Clearly, the iPhone 6S models have not performed nearly as well as expected and that is no more obvious than the amount of iPhone channel inventory that was built during FQ4-2015 (launch quarter) and FQ1-2016 (holiday quarter). In total, AAPL built iPhone channel inventory by 5.25M units - the highest combined consecutive-quarter channel inventory build in the history of the product.

AAPL's management made very clear that they recognize that the channel is "overbuilt" in its Q2 FY2016 earnings' commentary.

  • Cook touched on this in his opening remarks:

"Despite ending Q2 within our channel inventory targets, in light of the macroeconomic environment, we plan to lower our channel inventories in the June quarter. This will impact our reported revenue in Q3." (Emphasis Added.)

  • Maestri provided further detail:

"Embedded in this guidance is a planned channel inventory reduction worth over $2 billion, as we have elected to be prudent about our channel inventory position given the current macro environment." (Emphasis Added.)

What AAPL Did With Channel Inventory in Fiscal Q3 Last Year:

It is worth noting that AAPL's planned $2 billion channel inventory drawdown is for all products, not just iPhone. When asked how the $2 billion drawdown in FQ3-2016 compares to the year-ago period, Maestri indicated that last year's drawdown was $800 million (across all products). When you look back at its FQ3-2015 earnings commentary, here's what AAPL's management said about its channel inventory drawdown:

"We achieved these great results in the context of a very challenging foreign exchange environment around the world and a reduction in channel inventory of over 1 million units across our product lines..." (emphasis added)

  • iPhone: "We reduced iPhone channel inventory by about 600,000 units during the quarter."
  • iPad: "...we reduced channel inventory by about 300,000 units."

AAPL did not disclose its channel inventory change with its Mac product line, only that it came in at slightly below its 4-5 week target channel inventory level.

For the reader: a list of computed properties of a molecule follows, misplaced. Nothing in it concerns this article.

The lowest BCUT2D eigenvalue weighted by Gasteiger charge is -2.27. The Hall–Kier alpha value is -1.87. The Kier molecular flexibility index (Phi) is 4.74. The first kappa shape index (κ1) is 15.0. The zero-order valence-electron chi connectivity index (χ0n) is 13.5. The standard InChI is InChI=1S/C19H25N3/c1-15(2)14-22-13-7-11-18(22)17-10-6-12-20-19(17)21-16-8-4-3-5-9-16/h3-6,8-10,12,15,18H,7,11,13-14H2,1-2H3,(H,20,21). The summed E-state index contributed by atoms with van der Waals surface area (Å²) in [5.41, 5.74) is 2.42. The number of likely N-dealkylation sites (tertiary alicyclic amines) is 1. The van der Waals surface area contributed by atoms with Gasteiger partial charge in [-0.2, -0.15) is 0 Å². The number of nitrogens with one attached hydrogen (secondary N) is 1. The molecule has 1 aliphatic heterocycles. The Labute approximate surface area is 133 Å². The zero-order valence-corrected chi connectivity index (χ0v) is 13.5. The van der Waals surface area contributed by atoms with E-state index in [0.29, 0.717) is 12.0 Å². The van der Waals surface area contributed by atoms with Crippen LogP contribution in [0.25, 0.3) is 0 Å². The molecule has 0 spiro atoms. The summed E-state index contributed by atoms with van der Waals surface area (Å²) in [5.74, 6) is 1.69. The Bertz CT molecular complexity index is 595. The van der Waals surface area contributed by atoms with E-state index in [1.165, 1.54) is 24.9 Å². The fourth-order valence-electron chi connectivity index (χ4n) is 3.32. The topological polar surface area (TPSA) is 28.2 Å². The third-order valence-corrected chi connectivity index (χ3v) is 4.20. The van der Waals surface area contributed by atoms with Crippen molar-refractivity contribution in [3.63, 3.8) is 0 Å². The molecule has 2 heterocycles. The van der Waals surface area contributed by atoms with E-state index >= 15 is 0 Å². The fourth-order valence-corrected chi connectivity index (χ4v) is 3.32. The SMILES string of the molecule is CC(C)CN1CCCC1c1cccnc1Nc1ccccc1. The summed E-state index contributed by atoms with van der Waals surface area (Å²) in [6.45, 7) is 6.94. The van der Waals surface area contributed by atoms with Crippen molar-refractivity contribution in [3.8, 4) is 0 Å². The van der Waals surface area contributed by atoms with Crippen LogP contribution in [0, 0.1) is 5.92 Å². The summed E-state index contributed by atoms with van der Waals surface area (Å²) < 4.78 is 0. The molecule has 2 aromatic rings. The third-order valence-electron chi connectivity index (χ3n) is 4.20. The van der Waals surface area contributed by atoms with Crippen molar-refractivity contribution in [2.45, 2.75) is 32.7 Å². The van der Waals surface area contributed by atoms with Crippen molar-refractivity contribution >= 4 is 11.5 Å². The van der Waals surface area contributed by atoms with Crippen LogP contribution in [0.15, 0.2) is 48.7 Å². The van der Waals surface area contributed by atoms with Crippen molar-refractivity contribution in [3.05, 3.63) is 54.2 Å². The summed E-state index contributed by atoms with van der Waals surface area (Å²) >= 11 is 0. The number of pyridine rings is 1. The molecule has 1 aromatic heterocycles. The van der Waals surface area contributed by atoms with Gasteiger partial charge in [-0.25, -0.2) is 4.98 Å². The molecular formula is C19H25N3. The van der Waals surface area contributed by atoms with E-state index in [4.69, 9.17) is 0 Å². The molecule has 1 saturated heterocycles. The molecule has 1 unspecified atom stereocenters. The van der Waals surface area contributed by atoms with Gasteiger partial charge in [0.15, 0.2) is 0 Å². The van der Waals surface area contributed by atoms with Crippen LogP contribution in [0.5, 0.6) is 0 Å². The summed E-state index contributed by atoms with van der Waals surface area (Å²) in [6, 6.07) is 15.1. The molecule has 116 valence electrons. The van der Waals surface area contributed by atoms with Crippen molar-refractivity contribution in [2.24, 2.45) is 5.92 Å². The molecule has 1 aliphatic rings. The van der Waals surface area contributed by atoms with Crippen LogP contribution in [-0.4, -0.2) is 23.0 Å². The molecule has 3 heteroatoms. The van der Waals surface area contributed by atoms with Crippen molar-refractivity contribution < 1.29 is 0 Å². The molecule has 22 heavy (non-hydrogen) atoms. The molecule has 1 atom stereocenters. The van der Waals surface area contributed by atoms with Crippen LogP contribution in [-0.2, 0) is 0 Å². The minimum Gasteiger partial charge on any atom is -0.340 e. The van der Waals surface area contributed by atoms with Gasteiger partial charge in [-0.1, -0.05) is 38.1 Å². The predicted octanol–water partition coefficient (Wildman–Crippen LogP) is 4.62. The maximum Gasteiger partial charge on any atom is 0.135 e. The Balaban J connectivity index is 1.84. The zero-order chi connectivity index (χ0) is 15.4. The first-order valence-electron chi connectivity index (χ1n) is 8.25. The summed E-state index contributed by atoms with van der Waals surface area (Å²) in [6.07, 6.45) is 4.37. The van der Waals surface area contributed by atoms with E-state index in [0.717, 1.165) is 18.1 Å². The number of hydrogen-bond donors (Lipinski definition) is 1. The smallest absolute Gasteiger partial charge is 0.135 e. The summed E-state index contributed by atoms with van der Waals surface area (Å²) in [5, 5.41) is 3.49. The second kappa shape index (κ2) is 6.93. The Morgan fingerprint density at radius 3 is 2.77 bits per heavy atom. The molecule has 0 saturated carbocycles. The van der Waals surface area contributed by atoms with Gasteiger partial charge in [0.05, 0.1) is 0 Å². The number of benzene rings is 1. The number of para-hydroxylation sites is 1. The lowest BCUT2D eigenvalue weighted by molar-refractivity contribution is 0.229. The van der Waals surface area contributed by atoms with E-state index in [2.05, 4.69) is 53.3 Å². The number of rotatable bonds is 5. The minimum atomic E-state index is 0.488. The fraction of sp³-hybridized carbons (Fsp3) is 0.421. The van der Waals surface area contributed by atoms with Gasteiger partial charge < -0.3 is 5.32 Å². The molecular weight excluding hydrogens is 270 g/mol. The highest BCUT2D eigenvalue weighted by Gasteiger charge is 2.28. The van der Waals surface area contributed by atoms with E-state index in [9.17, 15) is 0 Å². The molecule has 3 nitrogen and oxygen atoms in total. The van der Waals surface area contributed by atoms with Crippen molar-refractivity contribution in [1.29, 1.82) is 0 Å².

Looking Ahead - Expect Further Distortion:

Considering AAPL's product revenue mix, you would have to expect that the majority of the $2 billion channel drawdown is going to have to come from the iPhone. Here is what I'm expecting in terms of the iPhone channel drawdown based on product revenue mix, last year's reductions and the refreshes for the iPad and Mac product lines (both announced and anticipated at WWDC):

In order to get to the $2 billion total projected channel inventory drawdown, I believe that AAPL will need to reduce the iPhone channel by approximately 2.5M units - assuming a $640 ASP, which would represent $1.6 billion (80%) of the total.

Based on my first chart above showing historical channel inventory changes, this 2.5M unit channel reduction would be massive - over 4x bigger than the largest channel drawdown in the product's history, which was 600K units (which occurred in both Q3-FY2013 and Q3-FY2015).

Since channel inventory changes affect reported unit sales (to the negative in the case of a drawdown), take a deeper look at underlying sell-through when AAPL reports Q3-FY2016 in late-July - it won't be as bad as it looks.

Disclosure: I am/we are long AAPL.

I wrote this article myself, and it expresses my own opinions. I am not receiving compensation for it (other than from Seeking Alpha). I have no business relationship with any company whose stock is mentioned in this article.